Northeast Conference Men's Basketball Player of the Year

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NEC Men's Basketball Player of the Year
Given forthe most outstanding basketball player in the Northeast Conference
CountryUnited States
History
First award1983
Most recentKeith Braxton, Saint Francis (PA)

The Northeast Conference (NEC) Men's Basketball Player of the Year is an annual college basketball award given to the Northeast Conference's most outstanding player. The award was first given following the 1982–83 season, when the league was known as the ECAC Metro Conference.[a]

The most well-recognized NEC Player of the Year is Marist's Rik Smits, who won the award in 1987 and 1988. Smits went on to have a successful National Basketball Association (NBA) career for 12 seasons (1988–2000), all with the Indiana Pacers.[1] In 1998, Smits was named an Eastern Conference All-Star.[1]

LIU has the most winners with eight, all of whom represented Long Island University's Brooklyn campus before the school merged the athletic programs of its Brooklyn and Post campuses in July 2019. Robert Morris is in second with six. All charter members of the Northeast Conference that are still members have had at least one winner.

Key[edit]

Co-Players of the Year
* Awarded a national Player of the Year award:
Helms Foundation College Basketball Player of the Year (1904–05 to 1978–79)
UPI College Basketball Player of the Year (1954–55 to 1995–96)
Naismith College Player of the Year (1968–69 to present)
John R. Wooden Award (1976–77 to present)
Player (X) Denotes the number of times the player has been awarded the NEC Player of the Year award at that point

Winners[edit]

Rik Smits of Marist went on to have a successful NBA career with the Indiana Pacers.
Season Player School Position Class
1982–83 Steve Smith Marist SG Senior
1983–84 Chipper Harris Robert Morris SG Senior
1983–84 Robert Jackson St. Francis (NY) F Senior
1983–84 Carey Scurry Long Island PF Junior
1984–85 Carey Scurry (2) Long Island PF Senior
1985–86 Terrance Bailey Wagner SG Junior
1986–87 Rik Smits Marist C Junior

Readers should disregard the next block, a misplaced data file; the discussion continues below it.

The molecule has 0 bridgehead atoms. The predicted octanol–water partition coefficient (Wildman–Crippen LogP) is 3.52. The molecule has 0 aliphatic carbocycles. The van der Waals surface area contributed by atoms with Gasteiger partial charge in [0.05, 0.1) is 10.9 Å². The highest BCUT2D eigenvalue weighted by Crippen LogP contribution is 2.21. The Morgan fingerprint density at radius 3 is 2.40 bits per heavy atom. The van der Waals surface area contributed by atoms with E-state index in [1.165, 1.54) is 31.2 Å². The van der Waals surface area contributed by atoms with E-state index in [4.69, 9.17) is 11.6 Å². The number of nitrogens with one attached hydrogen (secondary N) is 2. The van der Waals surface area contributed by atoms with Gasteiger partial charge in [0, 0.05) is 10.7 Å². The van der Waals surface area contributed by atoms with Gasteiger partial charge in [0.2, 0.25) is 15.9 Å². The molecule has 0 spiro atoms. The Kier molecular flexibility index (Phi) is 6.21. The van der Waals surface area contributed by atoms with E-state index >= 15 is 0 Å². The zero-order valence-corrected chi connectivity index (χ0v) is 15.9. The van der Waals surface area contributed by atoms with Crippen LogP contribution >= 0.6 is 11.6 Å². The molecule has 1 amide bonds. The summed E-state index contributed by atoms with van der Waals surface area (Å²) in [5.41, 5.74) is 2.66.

1987–88 Rik Smits (2) Marist C Senior
1988–89 Vaughn Luton Robert Morris G Senior
1989–90 Desi Wilson Fairleigh Dickinson F Junior
1990–91 Mike Iuzzolino Saint Francis (PA) PG Senior
1991–92 Myron Walker Robert Morris SG Sophomore
1992–93 Darrick Suber Rider PG Senior
1993–94 Izett Buchanan Marist SF Senior
1994–95 Joe Griffin Long Island PF Senior
1995–96 Chris McGuthrie Mount St. Mary's PG Senior
1996–97 Charles Jones Long Island PG / SG Junior
1997–98 Charles Jones (2) Long Island PG / SG Senior
1998–99 Ray Minlend St. Francis (NY) PG Senior
1999–00 Rick Mickens Central Connecticut SG Senior
2000–01 Rahsaan Johnson Monmouth PG Sophomore
2001–02 Corsley Edwards Central Connecticut F Senior
2002–03 Jermaine Hall Wagner SF Senior
2003–04 Ron Robinson Central Connecticut F Senior
2004–05 Blake Hamilton Monmouth PF Senior
2005–06 Chad Timberlake Fairleigh Dickinson SG Senior
2006–07 Javier Mojica Central Connecticut SG / PG Senior
2007–08 Tony Lee Robert Morris PG Senior
2008–09 Jeremy Chappell Robert Morris SG Senior
2009–10 Justin Rutty Quinnipiac PF Junior
2010–11 Ken Horton[2] Central Connecticut SF Junior
2011–12 Julian Boyd[3] Long Island PF Junior
2012–13 Jamal Olasewere[4] Long Island PF Senior
2013–14 Karvel Anderson[5] Robert Morris SG Senior
2014–15 Jalen Cannon St. Francis Brooklyn PF Senior
2015–16 Cane Broome[6] Sacred Heart SG Sophomore
2016–17 Jerome Frink[7] LIU Brooklyn SF Senior
2017–18 Junior Robinson[8] Mount St. Mary's PG Senior
2018–19 Keith Braxton[9] Saint Francis (PA) PG Junior
2019–20

Winners by school[edit]

School (year joined) Winners Years
LIU (1981)[b] 8 1984, 1985, 1995, 1997, 1998, 2012, 2013, 2017
Robert Morris (1981) 6 1984, 1989, 1992, 2008, 2009, 2014
Central Connecticut (1997) 5 2000, 2002, 2004, 2007, 2011
Marist (1981)[c] 4 1983, 1987, 1988, 1994
St. Francis Brooklyn (1981) 3 1984, 1999, 2015
Fairleigh Dickinson (1981) 2 1990, 2006
Monmouth (1985)[d] 2 2001, 2005
Mount St. Mary's (1989) 2 1996, 2018
Saint Francis (1981) 2 1991, 2019
Wagner (1981) 2 1986, 2003
Quinnipiac (1998)[d] 1 2010
Rider (1992)[e] 1 1993
Sacred Heart (1999) 1 2016
Bryant (2008) 0
Merrimack (2019) 0
Loyola (MD) (1981)[f] 0
Siena (1981)[g] 0
UMBC (1998)[h] 0

Footnotes[edit]

  1. ^ The Northeast Conference was founded in 1981 as the ECAC Metro Conference, but member schools changed the name beginning with the 1989–90 school year.
  2. ^ From 1981 to 2019, Long Island University was represented in the Northeast Conference by its Brooklyn campus, known for athletic purposes as "Long Island" through the 2012–13 season and "LIU Brooklyn" from 2013–14 forward. After the 2018–19 season, LIU merged the athletic programs of its Brooklyn and Post campuses into a single program, now competing as the LIU Sharks, that inherited the NCAA Division I and Northeast Conference memberships of the Brooklyn campus.
  3. ^ Marist College was a charter member in 1981, but left in 1997 to join the Metro Atlantic Athletic Conference (MAAC).
  4. ^ a b Monmouth University and Quinnipiac University left in 2013 for the MAAC.
  5. ^ Rider University, which had spent five seasons in the NEC, left in 1997 to join the MAAC.
  6. ^ Loyola University Maryland (then Loyola College in Maryland), also a charter member, left in 1989 to join the MAAC, and is now in the Patriot League.
  7. ^ Siena College, also a charter member, left in 1984 to join the MAAC.
  8. ^ The University of Maryland, Baltimore County (UMBC) left in 2003 to join the America East Conference.

References[edit]

General
  • "Records & History" (PDF). 2009–10 Northeast Conference Men's Basketball Media Guide. Northeast Conference. Archived from the original (PDF, pg. 20) on 8 June 2011. Retrieved 14 April 2010.
Specific